Michael B. Duff

Lubbock's answer to a question no one asked

Is snark killing the web?

“There’s this ‘new generation’ that has grown up online only knowing blogs as having snarky comment areas and never realizing it used to be a personal, intimate space where you’d never say anything in a comment that you wouldn’t say to a friend’s face.”

That’s a quote from Matt Haughey, a quote that’s haunted me for a month, ever since I saw it on Rex Sorgatz’s Fimoculous blog.

Rex and Matt are self-identified members of the “old guard” — guys that started blogging before blogging was cool — before journal scripts and social networking sites put every angsty teenager and every narcissistic college student on the web.

I started my first blog in 1992, when web publishing required a degree of technical skill. The requirement for HTML coding created a barrier to entry, so the only people who had blogs were geeks who already made web pages for a living, or dedicated diarists who really had something to say.

Or, in my case, people who were so simultaneously lonely and full of themselves that every random thought in their head was deemed worthy of publication.

The web was a smaller, more intimate place then. Blogs were like diaries — raw, emotional and real, with none of the self-conscious hedging that goes on now.

These days, even blogs from “the overshare gang” read like magazine copy.

Haughey is lamenting the de-humanizing effect of modern blog comments, where sincere questions and emotional disclosures are met with banality and scorn.

I think the culprit, beyond the well-documented effects of anonymity and the general pettiness of human beings, is the culture of snark that has come to dominate writing on the web.

“Snark” is actually a contraction of “snide” and “remark”. These days, snark is a writing style, like the worst kind of celebrity journalism, wrapped in a faux-intimate first-person style.

A snarky writer is the ultimate outsider. He’s outside of everything, poking fun at the elites, tearing down institutions with insults and dry humor. That’s all well and good when you’re an underpaid assistant poking fun at editors from Condé Nast.

But somewhere along the line we stopped using snark on the people who “deserved it” and started snarking at normal people. In fact, with the advent of email and open comment sections, many bloggers have discovered that the line between celebrities who are worthy of scorn and normal people who are just doing their jobs is a very thin line indeed.

I remember tearing into Ken Levine when he mocked my favorite television show on his blog. Ken is an Emmy winning writer/producer/director — the creator of some of the most popular shows on television. Exactly the kind of elitist celebrity jerk that it’s safe to make fun of — until he shows up in your comment section and turns into a real human being.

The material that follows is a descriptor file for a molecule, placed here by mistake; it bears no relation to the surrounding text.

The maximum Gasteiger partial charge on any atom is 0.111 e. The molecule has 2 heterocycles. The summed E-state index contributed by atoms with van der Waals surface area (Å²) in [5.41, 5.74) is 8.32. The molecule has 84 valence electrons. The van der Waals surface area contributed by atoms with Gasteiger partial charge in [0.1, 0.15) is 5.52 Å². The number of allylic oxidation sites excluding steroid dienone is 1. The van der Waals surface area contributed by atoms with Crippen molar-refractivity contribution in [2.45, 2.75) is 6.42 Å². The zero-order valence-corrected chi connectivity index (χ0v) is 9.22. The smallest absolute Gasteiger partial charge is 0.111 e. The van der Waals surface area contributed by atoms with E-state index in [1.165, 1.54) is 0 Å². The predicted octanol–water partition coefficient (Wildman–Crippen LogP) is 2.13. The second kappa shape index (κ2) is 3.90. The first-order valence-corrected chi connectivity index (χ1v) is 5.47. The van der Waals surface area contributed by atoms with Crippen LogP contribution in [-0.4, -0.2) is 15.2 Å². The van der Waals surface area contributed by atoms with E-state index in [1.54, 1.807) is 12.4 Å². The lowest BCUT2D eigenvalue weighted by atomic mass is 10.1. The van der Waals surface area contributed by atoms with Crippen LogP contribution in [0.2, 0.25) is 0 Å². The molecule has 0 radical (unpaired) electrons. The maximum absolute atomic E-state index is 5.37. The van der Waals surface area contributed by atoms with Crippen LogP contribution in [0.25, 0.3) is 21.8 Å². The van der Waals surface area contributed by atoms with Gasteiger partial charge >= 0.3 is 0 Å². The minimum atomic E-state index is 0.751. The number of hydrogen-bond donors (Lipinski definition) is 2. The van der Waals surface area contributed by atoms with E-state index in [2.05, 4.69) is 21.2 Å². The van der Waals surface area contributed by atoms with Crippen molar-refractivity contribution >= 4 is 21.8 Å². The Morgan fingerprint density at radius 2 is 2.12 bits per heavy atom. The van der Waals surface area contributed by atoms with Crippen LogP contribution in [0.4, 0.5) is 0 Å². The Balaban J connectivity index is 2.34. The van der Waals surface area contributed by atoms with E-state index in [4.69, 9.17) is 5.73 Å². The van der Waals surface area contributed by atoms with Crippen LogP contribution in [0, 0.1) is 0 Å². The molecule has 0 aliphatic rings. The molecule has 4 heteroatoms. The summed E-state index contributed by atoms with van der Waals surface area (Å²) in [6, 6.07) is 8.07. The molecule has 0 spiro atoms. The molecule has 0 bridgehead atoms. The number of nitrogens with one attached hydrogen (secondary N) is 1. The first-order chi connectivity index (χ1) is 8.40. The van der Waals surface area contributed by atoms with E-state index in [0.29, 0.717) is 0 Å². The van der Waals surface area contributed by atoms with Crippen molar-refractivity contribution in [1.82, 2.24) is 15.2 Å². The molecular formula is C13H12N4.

Suddenly this Hollywood luminary, so famous I couldn’t really conceive him as a person, was addressing my comments and taking me seriously. He tried to be polite and respect my opinion, and it’s very hard to snark at somebody after that.

We could blame it all on Nick Denton, I suppose — publisher of the infamous Gawker sites. Gawker didn’t create snark, but I’d say they perfected it — applying the snarky writing style to everything from fashion to video games.

Snark is fun to write and fun to read, unless you’re on the receiving end. It’s fun to sit in the cheap seats and throw tomatoes at the stage, but what happens when you read an article or get an insider email and are suddenly forced to see your target as a real human being?

What if all the celebrities we enjoy making fun of are just hard-working artists struggling to make a living, struggling to stay on top of this shifting mountain of pop culture crap?

Sure, a lot of idiots get famous by accident, but what if some of them actually deserve what they have?

And what about people who aren’t celebrities at all? What about the army of normal people who share their thoughts and feelings on public blogs — where every confession, every lament and every honest question becomes a straight line for strangers to pounce on?

I don’t know the answer. I don’t know if we can get back to a “simpler time.” I was on the Internet at the same time Matt Haughey was and I’m not sure this golden age even exists.

I remember mocking people and being the target of cruel jokes back in the days when blogs were called bulletin boards and you had to dial in to them one at a time.

I don’t think we can ever really un-snark the web, but we’re definitely seeing a backlash. Writers like Choire Sicha and Jess Coen rebelled against the culture of snark established by Gawker and have tried to make blogging a kinder, if not entirely snark-free, enterprise.

Figures like Keith Gessen, Julia Allison and Emily Gould have taken it on the chin for their unironic sincerity and come out as wry, almost heroic figures by charming their critics and refusing to shut up.

I don’t hold out much hope for reform, but maybe we can start small. Try to make the blogs and forums you frequent a safe place for sincerity. Next time a blogger takes a chance or reveals something personal, bite your tongue and reward them for it.